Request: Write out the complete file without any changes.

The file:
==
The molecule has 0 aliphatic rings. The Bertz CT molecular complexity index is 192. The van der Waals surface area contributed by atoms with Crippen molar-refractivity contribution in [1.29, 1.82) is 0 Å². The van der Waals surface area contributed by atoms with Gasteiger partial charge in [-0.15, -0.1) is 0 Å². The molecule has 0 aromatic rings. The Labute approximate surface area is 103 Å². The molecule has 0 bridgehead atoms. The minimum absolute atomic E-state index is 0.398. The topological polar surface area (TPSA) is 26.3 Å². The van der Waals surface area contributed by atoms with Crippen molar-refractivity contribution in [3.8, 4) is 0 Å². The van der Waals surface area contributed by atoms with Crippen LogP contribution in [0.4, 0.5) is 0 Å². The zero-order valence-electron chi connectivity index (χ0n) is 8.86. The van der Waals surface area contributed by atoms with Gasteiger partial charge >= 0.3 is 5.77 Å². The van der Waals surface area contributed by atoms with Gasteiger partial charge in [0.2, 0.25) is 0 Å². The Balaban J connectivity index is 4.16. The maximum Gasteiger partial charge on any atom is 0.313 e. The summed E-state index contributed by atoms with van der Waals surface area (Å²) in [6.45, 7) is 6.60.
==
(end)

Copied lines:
The molecule has 0 aliphatic rings. The Bertz CT molecular complexity index is 192. The van der Waals surface area contributed by atoms with Crippen molar-refractivity contribution in [1.29, 1.82) is 0 Å². The van der Waals surface area contributed by atoms with Gasteiger partial charge in [-0.15, -0.1) is 0 Å². The molecule has 0 aromatic rings. The Labute approximate surface area is 103 Å². The molecule has 0 bridgehead atoms. The minimum absolute atomic E-state index is 0.398. The topological polar surface area (TPSA) is 26.3 Å². The van der Waals surface area contributed by atoms with Crippen molar-refractivity contribution in [3.8, 4) is 0 Å². The van der Waals surface area contributed by atoms with Crippen LogP contribution in [0.4, 0.5) is 0 Å². The zero-order valence-electron chi connectivity index (χ0n) is 8.86. The van der Waals surface area contributed by atoms with Gasteiger partial charge >= 0.3 is 5.77 Å². The van der Waals surface area contributed by atoms with Gasteiger partial charge in [0.2, 0.25) is 0 Å². The Balaban J connectivity index is 4.16. The maximum Gasteiger partial charge on any atom is 0.313 e. The summed E-state index contributed by atoms with van der Waals surface area (Å²) in [6.45, 7) is 6.60.